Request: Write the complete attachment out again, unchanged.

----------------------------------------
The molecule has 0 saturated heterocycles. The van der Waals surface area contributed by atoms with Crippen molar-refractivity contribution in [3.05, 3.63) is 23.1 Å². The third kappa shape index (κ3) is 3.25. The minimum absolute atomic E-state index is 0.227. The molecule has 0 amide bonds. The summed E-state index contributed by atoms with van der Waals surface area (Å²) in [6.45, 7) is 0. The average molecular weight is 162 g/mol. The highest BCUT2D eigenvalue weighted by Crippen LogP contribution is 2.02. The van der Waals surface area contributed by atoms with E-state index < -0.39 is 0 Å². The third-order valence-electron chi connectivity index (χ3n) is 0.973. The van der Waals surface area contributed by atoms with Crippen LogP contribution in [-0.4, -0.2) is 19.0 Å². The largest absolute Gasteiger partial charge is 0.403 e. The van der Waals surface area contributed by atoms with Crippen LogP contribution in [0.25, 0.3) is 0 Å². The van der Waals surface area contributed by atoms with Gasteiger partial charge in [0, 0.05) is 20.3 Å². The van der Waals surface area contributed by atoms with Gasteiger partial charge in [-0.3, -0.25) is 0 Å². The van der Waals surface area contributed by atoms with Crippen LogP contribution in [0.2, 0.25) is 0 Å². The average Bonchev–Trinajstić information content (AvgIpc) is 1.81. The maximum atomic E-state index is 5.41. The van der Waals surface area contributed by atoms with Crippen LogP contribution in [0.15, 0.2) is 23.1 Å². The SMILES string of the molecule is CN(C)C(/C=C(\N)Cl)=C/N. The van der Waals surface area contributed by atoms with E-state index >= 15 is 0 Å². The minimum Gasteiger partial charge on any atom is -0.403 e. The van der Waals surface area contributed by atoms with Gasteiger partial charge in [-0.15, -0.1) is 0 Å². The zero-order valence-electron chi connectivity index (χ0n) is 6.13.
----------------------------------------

The molecule has 0 saturated heterocycles. The van der Waals surface area contributed by atoms with Crippen molar-refractivity contribution in [3.05, 3.63) is 23.1 Å². The third kappa shape index (κ3) is 3.25. The minimum absolute atomic E-state index is 0.227. The molecule has 0 amide bonds. The summed E-state index contributed by atoms with van der Waals surface area (Å²) in [6.45, 7) is 0. The average molecular weight is 162 g/mol. The highest BCUT2D eigenvalue weighted by Crippen LogP contribution is 2.02. The van der Waals surface area contributed by atoms with E-state index < -0.39 is 0 Å². The third-order valence-electron chi connectivity index (χ3n) is 0.973. The van der Waals surface area contributed by atoms with Crippen LogP contribution in [-0.4, -0.2) is 19.0 Å². The largest absolute Gasteiger partial charge is 0.403 e. The van der Waals surface area contributed by atoms with Crippen LogP contribution in [0.25, 0.3) is 0 Å². The van der Waals surface area contributed by atoms with Gasteiger partial charge in [0, 0.05) is 20.3 Å². The van der Waals surface area contributed by atoms with Gasteiger partial charge in [-0.3, -0.25) is 0 Å². The van der Waals surface area contributed by atoms with Crippen LogP contribution in [0.2, 0.25) is 0 Å². The average Bonchev–Trinajstić information content (AvgIpc) is 1.81. The maximum atomic E-state index is 5.41. The van der Waals surface area contributed by atoms with Crippen LogP contribution in [0.15, 0.2) is 23.1 Å². The SMILES string of the molecule is CN(C)C(/C=C(\N)Cl)=C/N. The van der Waals surface area contributed by atoms with E-state index >= 15 is 0 Å². The minimum Gasteiger partial charge on any atom is -0.403 e. The van der Waals surface area contributed by atoms with Gasteiger partial charge in [-0.15, -0.1) is 0 Å². The zero-order valence-electron chi connectivity index (χ0n) is 6.13.